Uganda was among several African countries that participated in the recent two-day trade exhibition in Beijing, China from 6th to 7th November 2006, and several Chinese were attracted by the wildlife, coffee and art and crafts items that were being exhibited.
The exhibition was part of the 2nd China-Africa Summit that took place from 4th to 5th November 2006 and brought together nearly 40 African presidents and several other African leaders to discuss strategies for strengthening trade relations between China and Africa.
Dubbed the African Commodities Exhibition, it attracted participants from nearly 40 African countries including Kenya, Tanzania, Rwanda, Burundi, Sudan, Mauritius, Egypt, Ethiopia, Tunisia, Zimbambwe, Zambia and Namibia.
Government agencies that participated included Uganda Wildlife Authority, Uganda Investment Authority, Uganda Export Promotion Board, Cotton Development Authority, Uganda Coffee Development Authority and the Ministry of Agriculture, Animal Industry and Fisheries.
Private sector participants mostly came from the coffee, real estate, and the leather industries. Paul Akiiki Mwesigwa and Florence Kata who exhibited paintings, fabrics and crafts represented the art and crafts sector.
The Executive Director of Uganda Investment Authority, Dr. Maggie Kigozi said government wants to attract Chinese investors in the mining sector so that Ugandans can benefit from the over 70 minerals that are available around the country through increased employment opportunities.
The Public Relations Manager of Uganda Wildlife Authority, Lillian Nsubuga said that concerted efforts are being made to get more Chinese tourists to Uganda, and these include identifying people who can teach Ugandan tour guides to speak Chinese.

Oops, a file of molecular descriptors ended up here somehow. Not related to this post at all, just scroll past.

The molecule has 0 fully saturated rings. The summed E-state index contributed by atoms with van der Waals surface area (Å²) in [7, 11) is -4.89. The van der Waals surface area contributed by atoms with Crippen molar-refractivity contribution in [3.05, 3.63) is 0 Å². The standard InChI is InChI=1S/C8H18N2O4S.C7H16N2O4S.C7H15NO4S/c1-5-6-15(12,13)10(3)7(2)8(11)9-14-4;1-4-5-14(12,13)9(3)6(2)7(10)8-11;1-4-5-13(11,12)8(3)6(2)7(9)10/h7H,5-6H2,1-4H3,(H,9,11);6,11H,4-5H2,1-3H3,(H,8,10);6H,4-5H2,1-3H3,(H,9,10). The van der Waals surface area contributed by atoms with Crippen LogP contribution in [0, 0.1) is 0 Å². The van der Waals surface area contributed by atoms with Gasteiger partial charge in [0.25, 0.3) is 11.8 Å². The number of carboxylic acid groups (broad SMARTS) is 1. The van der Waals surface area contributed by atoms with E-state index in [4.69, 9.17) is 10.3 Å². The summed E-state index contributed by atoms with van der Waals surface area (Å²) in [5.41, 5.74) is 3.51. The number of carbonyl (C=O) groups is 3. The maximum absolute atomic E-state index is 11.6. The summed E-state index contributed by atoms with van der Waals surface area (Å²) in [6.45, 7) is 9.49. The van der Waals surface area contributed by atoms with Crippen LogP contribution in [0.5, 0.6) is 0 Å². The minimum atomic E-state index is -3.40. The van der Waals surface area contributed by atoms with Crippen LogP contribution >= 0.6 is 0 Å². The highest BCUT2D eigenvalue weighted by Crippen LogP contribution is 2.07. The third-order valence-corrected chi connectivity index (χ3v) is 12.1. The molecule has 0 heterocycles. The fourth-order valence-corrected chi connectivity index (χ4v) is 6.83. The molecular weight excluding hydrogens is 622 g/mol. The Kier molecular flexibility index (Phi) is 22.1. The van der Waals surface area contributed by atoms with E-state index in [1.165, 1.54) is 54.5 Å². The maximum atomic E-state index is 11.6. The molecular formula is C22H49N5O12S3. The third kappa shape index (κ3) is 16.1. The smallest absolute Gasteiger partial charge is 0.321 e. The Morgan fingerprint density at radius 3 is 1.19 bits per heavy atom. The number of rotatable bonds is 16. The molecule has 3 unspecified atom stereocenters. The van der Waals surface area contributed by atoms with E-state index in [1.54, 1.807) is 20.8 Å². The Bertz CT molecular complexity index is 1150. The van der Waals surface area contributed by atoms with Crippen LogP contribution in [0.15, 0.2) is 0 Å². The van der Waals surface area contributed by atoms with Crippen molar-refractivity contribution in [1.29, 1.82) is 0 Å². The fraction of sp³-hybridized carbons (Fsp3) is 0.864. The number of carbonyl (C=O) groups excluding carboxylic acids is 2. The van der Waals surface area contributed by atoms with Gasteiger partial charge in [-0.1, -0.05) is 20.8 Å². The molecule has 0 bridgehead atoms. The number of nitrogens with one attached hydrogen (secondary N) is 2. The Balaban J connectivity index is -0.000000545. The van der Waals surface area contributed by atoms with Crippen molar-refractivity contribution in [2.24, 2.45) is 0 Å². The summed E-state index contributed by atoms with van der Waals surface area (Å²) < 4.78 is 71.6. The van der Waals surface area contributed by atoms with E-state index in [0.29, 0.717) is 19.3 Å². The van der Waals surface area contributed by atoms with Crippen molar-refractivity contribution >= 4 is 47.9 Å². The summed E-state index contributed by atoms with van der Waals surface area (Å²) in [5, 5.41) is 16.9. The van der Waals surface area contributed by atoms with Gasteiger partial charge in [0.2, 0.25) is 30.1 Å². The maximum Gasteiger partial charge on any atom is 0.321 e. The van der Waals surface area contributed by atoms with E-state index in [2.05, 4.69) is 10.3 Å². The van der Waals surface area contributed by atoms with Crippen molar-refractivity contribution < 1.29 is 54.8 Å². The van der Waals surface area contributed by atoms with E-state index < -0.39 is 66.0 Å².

The Executive Director of the Cotton Development Authority, Jolly Sabuni said that government aims at exporting higher-quality lint to China as well as attracting Chinese businessmen to invest in processing Uganda’s cotton. The Uganda government has emphasized value-addition as its strategy for ensuring that agricultural products fetch a higher price. Other products which Uganda exports to China include tea, coffee, art and crafts and fabrics.
The total of Uganda’s exports to China in 2005 was $5.7m, while China’s exports to Uganda amounted to $109.2m.
Visitors to Uganda’s stall were mostly attracted by the paintings and fabrics, caricatures of wild animals and the Ugandan coffee and tea. Prospective investors mostly showed interest in the agricultural, trade and education sectors.
The Public Relations Officer of the Uganda Export Promotion Board, Augustus Baguma Mutooro said Uganda has always eyed the Chinese market, which is very lucrative.
Uganda’s stall was visited by the Minsiter of Finance, Dr. Ezra Suruma, the Minister of Information Technology, Hon. Ham Mulira and the Minsiter of State for Wildlife and Antiquities, Hon Serapio Rukundo.